Delays in Stranorlar following accident

first_img Loganair’s new Derry – Liverpool air service takes off from CODA Community Enhancement Programme open for applications WhatsApp Arranmore progress and potential flagged as population grows Twitter Facebook Google+ WhatsApp By News Highland – August 3, 2020 RELATED ARTICLESMORE FROM AUTHOR Pinterest Publicans in Republic watching closely as North reopens furthercenter_img Facebook Important message for people attending LUH’s INR clinic Homepage BannerNews Delays in Stranorlar following accident Google+ Twitter Previous articlePolice in attendance following security alert in DerryNext articleMan treated for hypothermia following rescue off Portnoo News Highland Nine til Noon Show – Listen back to Monday’s Programme There’s been reports of a road traffic accident on Main Street Stranorlar.Emergency services are at the scene.Traffic is said to be building in the area with delays expected. Pinterestlast_img read more

News / European freighters compete for Canada-LatAm traffic as air cargo yields ‘go crazy’

first_img© Gabriel Petrescu | Air Canada (AC) is facing some odd competition for its new freighter operation to Latin America.In tandem with Canadian all-cargo carrier Cargojet, AC launched a weekly freighter run from Toronto to Bogota and Lima via Atlanta in June, alongside a twice-weekly freighter from Toronto via Dallas/Ft Worth to Mexico City.Canadian forwarders have welcomed the move. For years the absence of maindeck lift to Latin America and scant direct bellyhold capacity has forced them to truck their cargo headed for the region to US gateways, notably Miami.But AC’s new venture does not face competition only from US and Latin American carriers, European airlines are also vying for Canada-South America flows.“All European carriers do that – at rates lower than we offer,” said Joe Lawrence, president of GSA Airline Services International. His company, which represents Avianca in Canada and also sells lift on UPS, offers direct flights to Latin America on narrowbody planes, widebody bellyhold lift out of New York and freighter capacity on Avianca ex-Miami and out of multiple Canadian points on UPS freighters via Louisville and Miami.The same transatlantic game is being played out of the US.“We regularly use TAP (Air Portugal) to Brazil from New York. Go figure!” said Joe Delli Carpini, president of New York-based forwarder Cargo Tours. “The routing via Europe to South America is not new.”Rich Zablocki, vice president, global product development, North America, at CEVA Logistics, noted that prices to South America out of Florida were at all-time lows.“The real challenge is the dismal economic conditions for air cargo into and out of South and Central America,” he said, pointing to the troubles experienced by LATAM Group.But one senior US forwarder said: “LATAM runs an excellent group of carriers and provides premium service in the market, but margins are slim and there is very strong competition from the Avianca group as well as from the others, such as UPS Airlines, Atlas, Amerijet and many other good Latin America-based cargo carriers.”For carriers serving Latin America, the downturn in Brazil has been compounded by the expansion of the Middle Eastern carriers into Latin America bypassing Miami, which has taken a toll on southbound load factors, added Mr Zablocki.“New and expanding entrants from the Middle East and from Russia are chasing market share and are very aggressive in their pricing,” he said.“We’ve definitely seen a decrease in traffic into Brazil,” said Mr Lawrence.According to some forwarders, imports into other Latin American countries have also been affected by the rise of the dollar against their own currencies as demand for their commodities slowed down, but Brazil has fared significantly worse than the other countries in the region, bar Venezuela.Besides the dismal state of Brazil’s imports, the yo-yo routing via Europe reflects the struggle for carriers to fill their flights from North America across the Atlantic. One forwarder described the pricing to Europe as disappointing. He suggests the airlines are trying to improve their gross revenues.“Airlines are doing crazy things on yields,” commented Mr Lawrence.According to one source, rates from Canada to Europe have dropped to C$0.35-0.40 per kg (US$0.27-0.31).For all their zeal in pushing for lower pricing, shippers are not the driving force in such transatlantic routings, Mr Zablocki says.“In most cases it’s not the client asking for it. It is really coming from the airlines,” he said.For its part, Air Canada Cargo has signalled that Canada-Latin America traffic is only part of the business it has set its sights on for the new freighter.Lise-Marie Turpin, vice president of cargo, said the emphasis was on leveraging the carrier’s entire network, feeding in traffic to and from Europe and Asia. By Ian Putzger in Toronto 29/06/2016last_img read more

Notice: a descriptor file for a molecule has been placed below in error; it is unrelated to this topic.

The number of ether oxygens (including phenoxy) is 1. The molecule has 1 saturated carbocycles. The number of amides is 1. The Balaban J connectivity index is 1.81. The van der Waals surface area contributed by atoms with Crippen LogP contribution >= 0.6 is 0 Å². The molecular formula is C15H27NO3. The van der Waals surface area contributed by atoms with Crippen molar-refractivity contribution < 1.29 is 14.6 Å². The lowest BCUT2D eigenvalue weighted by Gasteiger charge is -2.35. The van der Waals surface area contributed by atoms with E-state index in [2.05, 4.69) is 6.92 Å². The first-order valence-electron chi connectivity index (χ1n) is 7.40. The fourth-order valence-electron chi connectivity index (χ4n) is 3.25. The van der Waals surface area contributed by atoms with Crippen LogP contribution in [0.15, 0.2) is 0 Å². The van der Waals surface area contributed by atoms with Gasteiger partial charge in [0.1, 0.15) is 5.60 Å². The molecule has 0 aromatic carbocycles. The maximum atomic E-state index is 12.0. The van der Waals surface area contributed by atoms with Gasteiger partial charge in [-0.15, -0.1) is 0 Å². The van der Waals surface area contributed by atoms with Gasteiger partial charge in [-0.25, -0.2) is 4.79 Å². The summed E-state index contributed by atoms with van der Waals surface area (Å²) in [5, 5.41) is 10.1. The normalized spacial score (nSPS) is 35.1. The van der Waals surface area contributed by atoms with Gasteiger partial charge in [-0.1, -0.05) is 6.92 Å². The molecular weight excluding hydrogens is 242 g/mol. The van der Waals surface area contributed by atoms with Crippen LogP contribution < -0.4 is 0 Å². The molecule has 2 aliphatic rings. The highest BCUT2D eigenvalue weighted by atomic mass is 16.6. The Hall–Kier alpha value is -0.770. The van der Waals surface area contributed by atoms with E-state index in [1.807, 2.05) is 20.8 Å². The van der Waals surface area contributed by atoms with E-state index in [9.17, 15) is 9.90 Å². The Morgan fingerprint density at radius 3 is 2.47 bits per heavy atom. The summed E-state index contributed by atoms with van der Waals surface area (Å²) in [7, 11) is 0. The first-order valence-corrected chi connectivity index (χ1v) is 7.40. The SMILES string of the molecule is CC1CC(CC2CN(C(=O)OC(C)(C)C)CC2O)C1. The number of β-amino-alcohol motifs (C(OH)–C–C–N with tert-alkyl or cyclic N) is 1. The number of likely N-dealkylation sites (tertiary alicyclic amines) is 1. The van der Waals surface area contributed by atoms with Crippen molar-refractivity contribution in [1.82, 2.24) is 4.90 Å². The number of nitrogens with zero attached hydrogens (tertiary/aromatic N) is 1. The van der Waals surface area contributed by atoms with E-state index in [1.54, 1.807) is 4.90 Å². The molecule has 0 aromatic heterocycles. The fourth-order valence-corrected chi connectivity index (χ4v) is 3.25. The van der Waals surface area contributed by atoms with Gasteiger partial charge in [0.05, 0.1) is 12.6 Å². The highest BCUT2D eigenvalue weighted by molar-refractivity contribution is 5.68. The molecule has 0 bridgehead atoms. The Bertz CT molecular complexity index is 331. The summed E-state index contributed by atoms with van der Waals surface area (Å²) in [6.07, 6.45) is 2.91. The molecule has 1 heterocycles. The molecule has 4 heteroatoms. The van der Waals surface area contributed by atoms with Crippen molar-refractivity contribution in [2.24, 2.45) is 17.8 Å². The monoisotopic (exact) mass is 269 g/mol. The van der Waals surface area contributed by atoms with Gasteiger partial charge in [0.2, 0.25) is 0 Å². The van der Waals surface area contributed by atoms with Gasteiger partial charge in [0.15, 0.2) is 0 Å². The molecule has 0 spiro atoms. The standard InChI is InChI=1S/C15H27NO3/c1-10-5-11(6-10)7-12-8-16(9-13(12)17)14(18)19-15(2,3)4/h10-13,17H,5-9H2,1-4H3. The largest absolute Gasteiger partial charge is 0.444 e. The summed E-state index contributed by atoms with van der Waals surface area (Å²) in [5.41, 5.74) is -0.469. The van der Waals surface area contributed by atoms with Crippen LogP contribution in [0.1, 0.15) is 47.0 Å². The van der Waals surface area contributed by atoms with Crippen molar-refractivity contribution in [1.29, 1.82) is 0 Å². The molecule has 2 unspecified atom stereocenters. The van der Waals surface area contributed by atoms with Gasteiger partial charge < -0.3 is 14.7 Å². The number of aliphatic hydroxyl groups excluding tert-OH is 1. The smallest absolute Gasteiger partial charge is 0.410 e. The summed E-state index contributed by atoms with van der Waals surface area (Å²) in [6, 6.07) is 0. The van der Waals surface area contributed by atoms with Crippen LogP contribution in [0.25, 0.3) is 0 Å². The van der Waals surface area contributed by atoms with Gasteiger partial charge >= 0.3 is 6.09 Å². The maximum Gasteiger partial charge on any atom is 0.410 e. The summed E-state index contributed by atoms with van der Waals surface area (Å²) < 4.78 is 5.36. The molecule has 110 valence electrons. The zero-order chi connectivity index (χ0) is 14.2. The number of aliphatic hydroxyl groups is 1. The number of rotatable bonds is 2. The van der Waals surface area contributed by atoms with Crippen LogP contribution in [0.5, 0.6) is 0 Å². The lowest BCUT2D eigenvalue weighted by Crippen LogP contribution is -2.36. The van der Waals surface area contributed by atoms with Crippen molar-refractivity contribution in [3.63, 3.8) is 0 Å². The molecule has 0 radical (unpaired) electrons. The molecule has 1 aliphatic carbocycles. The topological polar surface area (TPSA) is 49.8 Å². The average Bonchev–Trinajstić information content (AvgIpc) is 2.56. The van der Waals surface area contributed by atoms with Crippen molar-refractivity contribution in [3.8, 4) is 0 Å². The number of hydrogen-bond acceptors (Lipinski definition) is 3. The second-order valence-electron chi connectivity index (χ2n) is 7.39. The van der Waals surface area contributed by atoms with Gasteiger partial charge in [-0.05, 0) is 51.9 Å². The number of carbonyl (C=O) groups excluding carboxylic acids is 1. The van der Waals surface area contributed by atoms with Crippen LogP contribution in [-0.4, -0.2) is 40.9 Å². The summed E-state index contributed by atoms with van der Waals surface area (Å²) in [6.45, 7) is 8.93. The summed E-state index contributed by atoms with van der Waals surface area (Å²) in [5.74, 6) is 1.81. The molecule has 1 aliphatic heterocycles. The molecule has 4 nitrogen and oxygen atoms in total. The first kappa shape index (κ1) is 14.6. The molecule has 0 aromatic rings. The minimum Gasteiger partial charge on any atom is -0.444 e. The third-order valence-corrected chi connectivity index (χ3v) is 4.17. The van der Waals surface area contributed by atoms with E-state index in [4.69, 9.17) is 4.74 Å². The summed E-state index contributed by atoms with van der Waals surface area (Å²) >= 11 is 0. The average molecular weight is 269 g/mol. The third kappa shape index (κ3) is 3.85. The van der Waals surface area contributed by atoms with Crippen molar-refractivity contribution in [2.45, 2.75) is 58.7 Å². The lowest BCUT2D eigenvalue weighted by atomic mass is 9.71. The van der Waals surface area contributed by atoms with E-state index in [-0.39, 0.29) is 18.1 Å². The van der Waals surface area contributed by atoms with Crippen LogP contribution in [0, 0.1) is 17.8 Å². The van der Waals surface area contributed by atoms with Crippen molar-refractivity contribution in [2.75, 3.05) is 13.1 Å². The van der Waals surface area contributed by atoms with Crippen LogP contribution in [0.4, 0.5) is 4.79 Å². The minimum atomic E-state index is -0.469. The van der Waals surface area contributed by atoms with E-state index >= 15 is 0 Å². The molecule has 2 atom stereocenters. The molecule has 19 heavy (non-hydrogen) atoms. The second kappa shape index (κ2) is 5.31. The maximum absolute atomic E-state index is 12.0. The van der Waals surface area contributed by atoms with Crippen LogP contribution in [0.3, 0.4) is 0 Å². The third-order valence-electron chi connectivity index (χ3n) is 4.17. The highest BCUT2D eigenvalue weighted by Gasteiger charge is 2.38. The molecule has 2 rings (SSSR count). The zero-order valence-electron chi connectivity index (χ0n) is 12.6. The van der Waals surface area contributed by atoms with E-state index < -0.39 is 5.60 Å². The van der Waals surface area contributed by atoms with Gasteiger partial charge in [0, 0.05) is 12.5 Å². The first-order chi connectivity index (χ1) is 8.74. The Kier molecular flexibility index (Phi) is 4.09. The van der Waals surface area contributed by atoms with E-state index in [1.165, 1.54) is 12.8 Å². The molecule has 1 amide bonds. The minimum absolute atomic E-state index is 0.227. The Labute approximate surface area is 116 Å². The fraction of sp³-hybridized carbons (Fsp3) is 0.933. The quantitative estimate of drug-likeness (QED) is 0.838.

Rebels tame Tahs to break duck

first_imgRebels tame Tahs to break duck Forge of Empires – Free Online Game#StayAtHome and Play this City-Building Game. No Install.Forge of Empires – Free Online Game|SponsoredSponsoredUndo  59  1 ‘ Senior Dental Implants | Sponsored AdsHere is what dental implants might cost you in 2021Senior Dental Implants | Sponsored Ads|SponsoredSponsoredUndoAaron Smith names South African as greatest World Cup scrumhalfSA Rugby MagUndoFrom the magazine: Jano Vermaak names his Perfect XVSA Rugby MagUndoDatemyage.comAdvertisement Meet Singles Your Age Near Tsuen WanDatemyage.com|SponsoredSponsoredUndo Post by Jon Cardinelli The Rebels shut down Thomas Staniforth GoGoPeak2019 Top 10 Most Beautiful Airline Flight AttendantsGoGoPeak|SponsoredSponsoredUndo ‘ Watch: I wanted to rip Jean’s head off – Jaque FourieSA Rugby MagUndo Posted in Super Rugby, Top headlines Tagged rebels, Super Rugby, Waratahs center_img Published on February 14, 2020 World Cup-winning Bok quartet in Eddie Jones’ all-time XVMaverick coach Eddie Jones has named his Test dream team made up of players he has worked with throughout his illustrious career.SA Rugby MagUndoHero WarsThis game will keep you up all night!Hero Wars|SponsoredSponsoredUndoGrammarlyAvoid Grammatical Errors with This Helpful Browser ExtensionGrammarly|SponsoredSponsoredUndoDental Care For Seniors On Medicare | Sponsored ListingsSee what full mouth dental implants may cost youDental Care For Seniors On Medicare | Sponsored Listings|SponsoredSponsoredUndoGoGoPeak10 Most Beautiful Cities You Should Visit Once In Your LifetimeGoGoPeak|SponsoredSponsoredUndoDatemyage.comHong Kong Singles Age 40+ Are Finding Love With This Dating SiteDatemyage.com|SponsoredSponsoredUndo ‘ ‘ The Rebels beat the Waratahs 24-10 on Friday to claim the first win of their 2020 campaign. JON CARDINELLI reports.Both teams came into this derby desperate for any sort of victory. The Rebels lost their first two fixtures against the Sunwolves and Brumbies, while the Waratahs were downed by the Crusaders and then the Blues.The wet conditions in Melbourne on Friday were not conducive to expansive rugby. The Rebels looked to play the contest deep in Waratahs territory, and their pragmatic approach eventually yielded a try from close quarters for Wallabies wing Marika Koroibete.ALSO READ: Super Rugby wishlist (Round 3)The Rebels went to the break with an 8-3 lead. The Waratahs hit back in the early stages of the second stanza, however, via a converted try.It wasn’t long, though, before Matt Toomua kicked another penalty to regain the advantage for his side. The Rebels finished with a flourish in the dying stages  – with Andrew Kellaway scoring a brace – to claim their first win of the season and ensure that the Waratahs did not receive a losing bonus point.ALSO READ: Superbru picks (Round 3)The Rebels will host the Sharks in round four while the Waratahs will have a bye.Rebels – Tries: Marika Koroibete, Andrew Kellaway (2). Penalties: Matt Toomua (3).Waratahs – Try: Harry Johnson-Holmes. Conversion: Will Harrison. Penalty: Harrison.Rebels – 15 Dane Haylett-Petty (c), 14 Reece Hodge, 13 Campbell Magnay, 12 Billy Meakes, 11 Marika Koroibete, 10 Matt Toomua, 9 Ryan Louwrens, 8 Isi Naisarani, 7 Richard Hardwick, 6 Michael Wells, 5 Matt Philip, 4 Ross Haylett-Petty, 3 Ruan Smith, 2 Anaru Rangi, 1 Matt Gibbon.Subs: 16 Steven Misa, 17 Cameron Orr, 18 Cabous Eloff, 19 Gideon Koegelenberg, 20 Robert Leota, 21 Angus Cottrell, 22 Frank Lomani, 23 Andrew Kellaway.Waratahs – 15 Kurtley Beale, 14 Cameron Clark, 13 Alex Newsome, 12 Karmichael Hunt, 11 Jack Maddocks, 10 Will Harrison, 9 Jake Gordon, 8 Jack Dempsey, 7 Michael Hooper, 6 Jed Holloway, 5 Rob Simmons (c), 4 Tom Staniforth, 3 Harry Johnson-Holmes, 2 Robbie Abel, 1 Angus Bell.Subs: 16 Damien Fitzpatrick, 17 Tom Robertson, 18 Tetera Faulkner, 19 Ryan Mccauley, 20 Lachlan Swinton, 21 Mitch Short , 22 Lalkai Foketi, 23 Mark Nawaqanitawase.*Have you signed up to our newsletter? Click here to join the thousands of readers who are part of our newsletter community.Photo: Graham Denholm/Getty Images ‘ Loans | Search AdsLooking for loan in Hong Kong? Find options hereLoans | Search Ads|SponsoredSponsoredUndo ‘last_img read more